The stranger who comes to Mexico with the expectation of enjoying his visit must bring with him a liberal and tolerant spirit. He must be prepared to encounter a marked difference of race, of social and business life, together with the absence of many of such domestic comforts as habit has rendered almost necessities. The exercise of a little philosophy will reconcile him to the exigencies of the case, and render endurable here what would be inadmissible at home. A coarse, ill-cooked dinner, untidy service, and an unappeased appetite must be compensated by active interest in grand and peculiar scenery; a hard bed and a sleepless night, by the intelligent enjoyment of famous places clothed with historic interest; foul smells and rank odors, by the charming study of a unique people, extraordinarily interesting in their wretched squalor and nakedness. Though the stranger is brought but little in contact therewith, owing to the briefness of his visit to the country, quite enough is casually seen and experienced to show that there is no lack of culture and refinement, no absence of warmth of heart and gracious hospitality, among the more favored classes of Mexico, both in the northern and southern sections of the country. Underneath the exaggerated expressions so common to Spanish etiquette, there is yet a real cordiality which the discriminating visitor will not fail to recognize. If, on a first introduction and visit, he is told that the house and all it contains is his own, and that the proprietor is entirely at his service, he will neither take this literally nor as a burlesque, but will receive the assurance for what it really signifies, that is, as conveying a spirit of cordiality. These expressions are as purely conventional as though the host asked simply and pleasantly after his guest's health, and mean no more.
If progress is and has been slow in Mexico, it must be remembered that every advance has been consummated under most discouraging circumstances, and yet that the charitable, educational, artistic, and technological institutions already firmly established, are quietly revolutionizing the people through the most peaceful but effective agencies.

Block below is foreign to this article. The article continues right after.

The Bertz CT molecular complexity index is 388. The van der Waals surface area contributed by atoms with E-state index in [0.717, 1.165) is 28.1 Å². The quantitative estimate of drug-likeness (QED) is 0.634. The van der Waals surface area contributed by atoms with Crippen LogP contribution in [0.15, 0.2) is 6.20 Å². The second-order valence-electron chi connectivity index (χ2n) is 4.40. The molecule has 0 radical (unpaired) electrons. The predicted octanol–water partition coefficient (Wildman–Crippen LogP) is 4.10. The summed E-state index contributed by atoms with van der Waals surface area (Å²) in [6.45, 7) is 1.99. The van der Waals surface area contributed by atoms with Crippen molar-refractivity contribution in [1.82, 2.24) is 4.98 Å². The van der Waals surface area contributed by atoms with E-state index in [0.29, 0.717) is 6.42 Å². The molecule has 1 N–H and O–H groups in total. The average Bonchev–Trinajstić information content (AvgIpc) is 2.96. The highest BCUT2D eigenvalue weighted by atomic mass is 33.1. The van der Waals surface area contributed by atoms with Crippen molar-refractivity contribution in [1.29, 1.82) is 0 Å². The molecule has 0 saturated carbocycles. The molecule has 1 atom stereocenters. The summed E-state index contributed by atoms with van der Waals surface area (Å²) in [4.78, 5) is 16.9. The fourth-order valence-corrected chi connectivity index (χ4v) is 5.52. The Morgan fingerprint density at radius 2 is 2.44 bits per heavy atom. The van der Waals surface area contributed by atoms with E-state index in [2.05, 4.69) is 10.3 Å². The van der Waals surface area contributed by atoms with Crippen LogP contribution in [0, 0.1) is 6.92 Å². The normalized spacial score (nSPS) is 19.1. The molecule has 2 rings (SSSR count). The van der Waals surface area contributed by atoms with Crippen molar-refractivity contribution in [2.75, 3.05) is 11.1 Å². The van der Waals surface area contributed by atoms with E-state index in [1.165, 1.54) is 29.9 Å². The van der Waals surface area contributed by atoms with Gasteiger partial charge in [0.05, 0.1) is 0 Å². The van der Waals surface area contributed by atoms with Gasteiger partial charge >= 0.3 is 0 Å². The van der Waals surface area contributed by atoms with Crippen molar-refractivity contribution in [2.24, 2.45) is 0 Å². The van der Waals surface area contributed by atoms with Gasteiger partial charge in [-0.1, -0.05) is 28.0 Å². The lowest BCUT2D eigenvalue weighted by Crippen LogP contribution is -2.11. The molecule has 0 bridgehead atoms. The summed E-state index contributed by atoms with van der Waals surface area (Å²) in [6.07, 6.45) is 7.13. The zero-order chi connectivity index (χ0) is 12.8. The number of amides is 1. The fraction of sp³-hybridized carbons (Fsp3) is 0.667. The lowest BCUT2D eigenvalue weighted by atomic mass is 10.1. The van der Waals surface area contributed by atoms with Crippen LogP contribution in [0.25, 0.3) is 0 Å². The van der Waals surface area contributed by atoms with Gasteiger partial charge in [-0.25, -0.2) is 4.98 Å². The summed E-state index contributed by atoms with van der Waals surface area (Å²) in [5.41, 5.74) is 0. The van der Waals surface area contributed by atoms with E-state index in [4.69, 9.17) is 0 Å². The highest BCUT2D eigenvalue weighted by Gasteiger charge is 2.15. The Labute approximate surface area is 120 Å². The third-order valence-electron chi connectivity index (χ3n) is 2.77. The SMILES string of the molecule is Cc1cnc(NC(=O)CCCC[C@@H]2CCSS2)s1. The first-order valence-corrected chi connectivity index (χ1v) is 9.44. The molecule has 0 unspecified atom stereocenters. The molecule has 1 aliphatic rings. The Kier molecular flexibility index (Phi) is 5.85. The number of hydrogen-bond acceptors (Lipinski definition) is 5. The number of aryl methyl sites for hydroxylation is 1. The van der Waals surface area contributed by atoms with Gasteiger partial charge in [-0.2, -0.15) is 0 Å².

As to government organization, the several states are represented in congress by two senators each, with one representative to the lower house from each section comprising a population of forty thousand. The federal district is under the exclusive jurisdiction of congress. The division of power as accorded to the several states is almost precisely like that of our own government. The federal authority is administered by a president, aided by six cabinet ministers at the head of the several departments of state, such as the minister of foreign affairs, of the treasury, secretary of war, and so on. Thus it will be seen that the republic of Mexico has adopted our own constitution as her model throughout.
As long as heavy and almost prohibitory duties exist in Mexico, and are exacted on nearly everything except the production of the precious metals, the development of her other resources must be circumscribed. With a rich soil and plenty of cheap labor, she ought to be able to export many staples which would command our markets, especially as regards coffee, cotton, and wool. If the custom-houses on each side of the boundary between this country and Mexico could be abolished, both would reap an immense pecuniary benefit, while the sister republic would realize an impetus in every desirable respect which nothing else could so quickly bring about. Wealth and population would rapidly flow into this southern land, whose agriculture would thrive as it has never yet done, and its manufactories would double in number as well as in pecuniary gain. It requires no argument to show that our neighbors could not be thus largely benefited without our own country also reaping an equivalent advantage.
The very name of Mexico has been for years the synonym of barbarism; but the traveled and reading public have gradually come to realize that it is a country embracing many large and populous cities, where the amenities of modern civilization abound, where elegance and culture are freely manifested, and where great wealth has been accumulated in the pursuit of legitimate business by the leading citizens. The national capital will ere-long contain a population of half a million, while the many new and costly edifices now erecting in the immediate environs are of a spacious and elegant character, adapted, of course, to the climate, but yet combining many European and American elements of advanced domestic architecture.